I’ll go kind of the other end of the spectrum and talk about Global Hawk. You’ve heard a lot of things about Global Hawk in the news over the years. It’s an Air Force program. There’s 42 of them around the world right now. About 32 of them in the Air Force inventory and they’re looking at buying the last three out of the program here coming up shortly.

It’s gone over 110,000 flight hours. It’s got a lot of first’s that you’ve read about different places, first unmanned aircraft to fly across the Pacific, as an example. It’s been used in combat operations, but also in a lot of humanitarian operations from wildfires in California to response to earthquake in Haiti. Recently after the earthquake and Tsunami in Japan a lot of missions, particularly around the nuclear power plant in Fukushima. So it’s something that it’s got a lot of capability, but it’s really something that has come into its own over the last several years.

And as an example, the Air Force has an award called The Dr. James Roche Sustainment Award. It’s handed out every year to a set of criteria that the Air Force decides on. It’s a very prestigious award to win. Global Hawk won that award in 2012. And in the first time ever then repeated in 2013. So it’s being recognized by the people that are operating it and sustaining it as a platform that is, literally, record setting.

In the year 2013, it was recognized by the Air Force as the safest platform in the Air Force inventory. So what it really is doing is, it’s providing that intelligence, surveillance and reconnaissance. It’s doing it at a cost-per-flying-hour that continues to go down. It’s being recognized as being, in terms of sustainment and safety, the top platform in the Air Force. And it’s really done it at a time when the demand for those sort of things is going up, and the budget that’s available for those sort of things is flat, or maybe even going down a little bit.

So it’s a platform that is in the prime of its life. Hunter is one that’s – I’d say it’s middle aged. Global Hawks’ is in its prime. And then I’ll talk about a third one which is Fire Scout. And Fire Scout is a rotary wing unmanned aircraft flying off Navy ships today. There’s 19 under contract with the Navy. There’s five more MQ-8C’s presently on order from the Navy. They’ve been deployed, not only on ships but into places like Afghanistan and Africa for ISR.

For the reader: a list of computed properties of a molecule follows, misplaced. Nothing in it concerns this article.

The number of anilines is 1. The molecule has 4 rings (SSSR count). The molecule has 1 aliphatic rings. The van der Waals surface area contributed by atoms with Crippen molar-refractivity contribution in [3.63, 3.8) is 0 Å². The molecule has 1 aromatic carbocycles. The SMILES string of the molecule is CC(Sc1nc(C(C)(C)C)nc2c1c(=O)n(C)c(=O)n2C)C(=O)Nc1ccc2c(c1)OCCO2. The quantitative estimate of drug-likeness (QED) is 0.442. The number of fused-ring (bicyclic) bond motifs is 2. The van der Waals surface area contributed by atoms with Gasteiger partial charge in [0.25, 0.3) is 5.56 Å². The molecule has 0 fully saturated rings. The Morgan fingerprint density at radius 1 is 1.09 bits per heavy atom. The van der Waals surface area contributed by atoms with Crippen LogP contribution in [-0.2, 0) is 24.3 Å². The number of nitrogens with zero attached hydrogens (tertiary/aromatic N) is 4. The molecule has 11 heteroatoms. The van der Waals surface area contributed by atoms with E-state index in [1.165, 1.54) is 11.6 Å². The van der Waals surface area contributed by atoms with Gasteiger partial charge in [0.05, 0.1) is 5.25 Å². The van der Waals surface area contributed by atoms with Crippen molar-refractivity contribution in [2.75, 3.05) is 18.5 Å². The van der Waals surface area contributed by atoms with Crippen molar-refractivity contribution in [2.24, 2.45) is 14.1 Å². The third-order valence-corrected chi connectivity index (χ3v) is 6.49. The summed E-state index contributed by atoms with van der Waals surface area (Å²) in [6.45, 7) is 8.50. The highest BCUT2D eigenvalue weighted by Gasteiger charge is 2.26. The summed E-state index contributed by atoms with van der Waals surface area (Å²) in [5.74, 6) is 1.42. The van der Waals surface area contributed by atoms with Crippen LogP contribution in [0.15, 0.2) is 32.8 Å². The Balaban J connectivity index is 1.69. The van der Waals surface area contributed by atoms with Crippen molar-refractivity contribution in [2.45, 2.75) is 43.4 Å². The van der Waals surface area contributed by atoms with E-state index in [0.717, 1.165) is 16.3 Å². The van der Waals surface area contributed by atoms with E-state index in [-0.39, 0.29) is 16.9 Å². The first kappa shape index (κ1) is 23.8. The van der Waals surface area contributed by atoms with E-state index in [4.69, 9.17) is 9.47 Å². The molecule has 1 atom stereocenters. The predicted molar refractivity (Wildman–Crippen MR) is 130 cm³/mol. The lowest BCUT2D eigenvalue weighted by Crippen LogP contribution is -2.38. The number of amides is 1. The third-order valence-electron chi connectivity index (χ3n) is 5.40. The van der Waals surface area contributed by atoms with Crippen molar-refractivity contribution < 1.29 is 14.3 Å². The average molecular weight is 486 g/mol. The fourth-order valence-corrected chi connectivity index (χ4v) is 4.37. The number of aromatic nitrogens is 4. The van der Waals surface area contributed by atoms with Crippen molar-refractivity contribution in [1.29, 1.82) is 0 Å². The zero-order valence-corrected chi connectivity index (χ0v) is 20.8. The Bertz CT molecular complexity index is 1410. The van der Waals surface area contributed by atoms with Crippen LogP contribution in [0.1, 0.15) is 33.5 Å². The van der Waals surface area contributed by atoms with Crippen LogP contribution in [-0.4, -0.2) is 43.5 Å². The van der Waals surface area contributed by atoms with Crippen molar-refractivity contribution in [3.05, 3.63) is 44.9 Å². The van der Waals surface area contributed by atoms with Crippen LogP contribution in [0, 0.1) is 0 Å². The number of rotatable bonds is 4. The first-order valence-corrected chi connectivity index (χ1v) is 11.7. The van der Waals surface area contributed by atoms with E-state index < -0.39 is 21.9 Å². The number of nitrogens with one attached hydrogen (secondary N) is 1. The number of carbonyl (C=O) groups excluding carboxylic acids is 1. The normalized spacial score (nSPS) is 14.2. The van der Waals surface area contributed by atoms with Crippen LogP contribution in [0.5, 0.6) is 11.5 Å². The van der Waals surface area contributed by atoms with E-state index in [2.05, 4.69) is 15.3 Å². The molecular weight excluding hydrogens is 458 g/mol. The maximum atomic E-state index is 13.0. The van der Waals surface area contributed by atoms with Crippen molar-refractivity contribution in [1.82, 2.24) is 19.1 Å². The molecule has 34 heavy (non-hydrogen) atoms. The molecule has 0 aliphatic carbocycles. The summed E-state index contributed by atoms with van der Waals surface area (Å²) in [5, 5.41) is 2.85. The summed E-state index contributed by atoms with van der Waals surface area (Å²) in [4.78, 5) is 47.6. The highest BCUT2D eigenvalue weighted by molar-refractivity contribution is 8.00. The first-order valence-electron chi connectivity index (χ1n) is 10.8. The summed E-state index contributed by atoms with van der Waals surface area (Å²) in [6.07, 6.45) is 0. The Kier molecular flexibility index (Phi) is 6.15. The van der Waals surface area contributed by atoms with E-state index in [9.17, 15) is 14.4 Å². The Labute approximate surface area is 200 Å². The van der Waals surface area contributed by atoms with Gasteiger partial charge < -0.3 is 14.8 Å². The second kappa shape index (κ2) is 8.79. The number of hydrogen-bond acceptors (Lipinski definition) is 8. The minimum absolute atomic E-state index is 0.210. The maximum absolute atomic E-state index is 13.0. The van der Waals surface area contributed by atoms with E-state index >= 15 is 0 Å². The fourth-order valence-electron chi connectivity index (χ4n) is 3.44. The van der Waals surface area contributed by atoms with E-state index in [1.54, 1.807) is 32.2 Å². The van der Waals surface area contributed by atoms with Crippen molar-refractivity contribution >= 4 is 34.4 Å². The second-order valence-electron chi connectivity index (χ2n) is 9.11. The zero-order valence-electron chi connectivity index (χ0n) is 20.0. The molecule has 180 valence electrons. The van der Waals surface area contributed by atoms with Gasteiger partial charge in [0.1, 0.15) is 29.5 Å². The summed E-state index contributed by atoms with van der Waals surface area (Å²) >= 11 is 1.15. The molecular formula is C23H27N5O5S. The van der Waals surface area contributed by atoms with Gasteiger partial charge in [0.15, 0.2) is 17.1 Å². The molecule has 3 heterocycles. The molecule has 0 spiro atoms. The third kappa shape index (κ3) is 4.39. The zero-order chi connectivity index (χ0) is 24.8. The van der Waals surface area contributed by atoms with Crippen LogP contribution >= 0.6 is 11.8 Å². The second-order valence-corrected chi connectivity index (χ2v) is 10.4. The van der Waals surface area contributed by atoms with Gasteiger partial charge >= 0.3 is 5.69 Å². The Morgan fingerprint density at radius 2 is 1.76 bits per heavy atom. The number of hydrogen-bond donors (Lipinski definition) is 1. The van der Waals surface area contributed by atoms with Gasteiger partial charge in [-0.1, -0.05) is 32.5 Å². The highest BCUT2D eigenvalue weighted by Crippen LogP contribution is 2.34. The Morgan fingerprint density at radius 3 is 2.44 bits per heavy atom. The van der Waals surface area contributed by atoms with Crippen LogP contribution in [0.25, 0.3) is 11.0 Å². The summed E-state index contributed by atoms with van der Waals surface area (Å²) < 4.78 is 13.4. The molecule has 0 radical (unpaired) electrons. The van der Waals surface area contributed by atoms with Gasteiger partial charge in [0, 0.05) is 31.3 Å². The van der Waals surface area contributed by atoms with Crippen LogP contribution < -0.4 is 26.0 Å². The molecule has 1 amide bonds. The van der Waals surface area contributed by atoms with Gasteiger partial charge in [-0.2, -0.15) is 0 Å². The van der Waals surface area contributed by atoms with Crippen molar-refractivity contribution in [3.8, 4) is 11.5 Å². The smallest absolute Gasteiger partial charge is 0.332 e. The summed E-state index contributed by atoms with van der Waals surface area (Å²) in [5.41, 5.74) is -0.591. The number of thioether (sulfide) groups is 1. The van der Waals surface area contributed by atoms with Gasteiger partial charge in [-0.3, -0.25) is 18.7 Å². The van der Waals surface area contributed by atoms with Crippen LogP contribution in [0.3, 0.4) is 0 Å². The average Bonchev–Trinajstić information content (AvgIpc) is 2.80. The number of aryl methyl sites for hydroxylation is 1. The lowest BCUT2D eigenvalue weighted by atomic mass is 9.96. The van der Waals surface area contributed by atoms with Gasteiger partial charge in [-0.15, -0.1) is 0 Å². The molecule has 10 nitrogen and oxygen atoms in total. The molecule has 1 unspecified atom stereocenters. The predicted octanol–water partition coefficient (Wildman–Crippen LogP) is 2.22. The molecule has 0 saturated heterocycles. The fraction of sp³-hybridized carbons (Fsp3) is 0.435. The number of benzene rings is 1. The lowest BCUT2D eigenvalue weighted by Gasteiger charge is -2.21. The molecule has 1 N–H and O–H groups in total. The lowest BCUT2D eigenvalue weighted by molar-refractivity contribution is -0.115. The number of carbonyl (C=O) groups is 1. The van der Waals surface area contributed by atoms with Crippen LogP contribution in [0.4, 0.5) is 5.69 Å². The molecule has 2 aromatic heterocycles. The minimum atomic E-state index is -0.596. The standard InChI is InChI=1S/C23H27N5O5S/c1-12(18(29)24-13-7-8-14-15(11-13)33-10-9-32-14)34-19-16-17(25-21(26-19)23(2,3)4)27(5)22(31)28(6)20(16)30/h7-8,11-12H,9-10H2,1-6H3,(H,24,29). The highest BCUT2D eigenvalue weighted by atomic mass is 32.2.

They’re really another platform that allows a commander to extend the reach, taking advantage of the endurance that comes with not having an operator physically in the airplane. Now that doesn’t mean there aren’t operators associated with the airplane, but they’re out there and you don’t have to bring it back, because the endurance of the pilot that’s in there, is not matched up with the endurance of the machine.

One of the real things about the affordability and the reliability of this particular system is, it was based on a commercial helicopter, two different variants. The first variant, the MQ-8B was a Schweitzer 333 helicopter. It had a million hours on it as a commercial helicopter. Northrop Grumman took it, unmanned it, and adapted it for Navy use. And it is being used today on frigates, deployed. And later this year it will do another first when it deploys on board the Littoral combat ship as the Navy takes that capability into the Pacific.

The second variant of it, the MQ-8C, is a bigger, faster, carry-more payload helicopter, the Bell 407. I think the point I’d leave you with is that is what we really were able to do was find two reliable, already well-tested and proven systems in those helicopters worldwide support and supply system, take advantage of that and adapt it to the use for our Navy customer to give them the thing that they were looking for at a price that they will be able to afford, to not have to make that Hobson’s choice of buy the program, or operate and sustain the ones we’ve got. We think we can do both.